Questioning our active questions

Most PLEs I reviewed two years ago appeared to be conceived as digital dashboards. Like personal start pages, they aggregated one's personal selection of links and tagged bookmarks as well as subscriptions to feeds and keyword searches. My experience with organizing my own learning in this way has led me up to question the "digital dashboard" premise. Aggregating resources appears to inevitably result is too much information in need of a staggering amount of additional filtering.

When my personal learning is on a roll, I am much less concerned with managing my sources of information. The active questions I'm using are front and center. I'm questioning my questions in the following ways:
  • Am I asking the right questions to delve deeper into this domain and not miss the significance of what I'm exploring?
  • Am I asking enough questions to cover the range of issues and not dwell excessively on a few narrow facets?
  • Am I asking too many questions, scattering my efforts and raising my frustration level?
  • Am I developing new questions from patterns I observe in more familiar domains of expertise?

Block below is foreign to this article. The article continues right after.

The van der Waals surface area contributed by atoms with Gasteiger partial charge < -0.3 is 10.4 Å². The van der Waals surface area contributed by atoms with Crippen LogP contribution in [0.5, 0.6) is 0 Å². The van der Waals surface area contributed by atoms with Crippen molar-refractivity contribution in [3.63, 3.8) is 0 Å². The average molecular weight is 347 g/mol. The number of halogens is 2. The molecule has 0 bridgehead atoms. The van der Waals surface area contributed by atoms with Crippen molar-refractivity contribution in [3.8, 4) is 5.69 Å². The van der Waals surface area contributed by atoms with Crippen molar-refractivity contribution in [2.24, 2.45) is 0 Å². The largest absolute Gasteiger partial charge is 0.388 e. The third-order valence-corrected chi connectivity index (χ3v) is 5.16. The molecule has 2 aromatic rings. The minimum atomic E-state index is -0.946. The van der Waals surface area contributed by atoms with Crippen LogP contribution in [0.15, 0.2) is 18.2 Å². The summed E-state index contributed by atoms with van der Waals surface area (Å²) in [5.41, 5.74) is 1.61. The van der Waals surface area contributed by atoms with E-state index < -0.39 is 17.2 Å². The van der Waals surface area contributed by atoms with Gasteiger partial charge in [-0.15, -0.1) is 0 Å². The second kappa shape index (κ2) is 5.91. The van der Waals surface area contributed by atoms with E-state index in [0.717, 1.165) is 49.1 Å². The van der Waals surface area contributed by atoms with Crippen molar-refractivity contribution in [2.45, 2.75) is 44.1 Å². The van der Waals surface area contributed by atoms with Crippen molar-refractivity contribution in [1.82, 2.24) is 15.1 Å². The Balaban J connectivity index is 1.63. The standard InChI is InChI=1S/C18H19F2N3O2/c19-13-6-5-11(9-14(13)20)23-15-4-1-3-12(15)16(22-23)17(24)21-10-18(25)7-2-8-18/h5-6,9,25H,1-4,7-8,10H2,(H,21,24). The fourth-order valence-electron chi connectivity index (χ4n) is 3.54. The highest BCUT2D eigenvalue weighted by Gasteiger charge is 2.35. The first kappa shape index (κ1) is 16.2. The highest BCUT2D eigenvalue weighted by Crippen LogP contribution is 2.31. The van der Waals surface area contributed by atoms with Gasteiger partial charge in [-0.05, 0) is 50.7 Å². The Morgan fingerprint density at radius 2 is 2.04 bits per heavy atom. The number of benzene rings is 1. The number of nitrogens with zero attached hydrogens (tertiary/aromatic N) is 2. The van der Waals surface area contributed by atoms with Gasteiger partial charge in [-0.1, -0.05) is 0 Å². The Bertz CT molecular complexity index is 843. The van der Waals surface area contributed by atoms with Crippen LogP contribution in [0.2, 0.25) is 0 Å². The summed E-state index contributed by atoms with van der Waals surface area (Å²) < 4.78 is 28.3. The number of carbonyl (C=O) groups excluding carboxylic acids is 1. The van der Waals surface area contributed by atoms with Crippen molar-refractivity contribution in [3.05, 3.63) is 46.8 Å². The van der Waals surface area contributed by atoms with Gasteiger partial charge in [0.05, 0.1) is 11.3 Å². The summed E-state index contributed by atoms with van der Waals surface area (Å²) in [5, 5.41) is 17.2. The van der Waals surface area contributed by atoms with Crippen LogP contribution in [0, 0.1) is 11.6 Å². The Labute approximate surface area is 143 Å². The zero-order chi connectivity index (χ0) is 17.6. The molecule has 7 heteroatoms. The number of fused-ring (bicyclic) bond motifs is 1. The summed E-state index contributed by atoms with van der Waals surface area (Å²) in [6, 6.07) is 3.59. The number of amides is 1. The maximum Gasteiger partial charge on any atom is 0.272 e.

• Am I changing my questions when I realize I'm losing my curiosity by relying on the same old questions?
These ways to question our active questions provide a different lens to look at the digital dashboard conception of PLEs. From this perspective, aggregating links and feeds looks like a street lamp fallacy. (After losing his keys in the dark, the drunk looks for them under the street lamp where he can see clearly). The digital dashboard is an obvious solution that does not solve what I see as the real problem. Questioning our active questions suggests the "real problems" include losing curiosity, barking up the wrong tree, accumulating too much information and getting stuck with the same old questions. There is no solution to those problems at the level of changing the feed subscriptions and tagged bookmarks. PLE's need to be re-conceptualized to "find the keys in the dark" and solve the "real problems".

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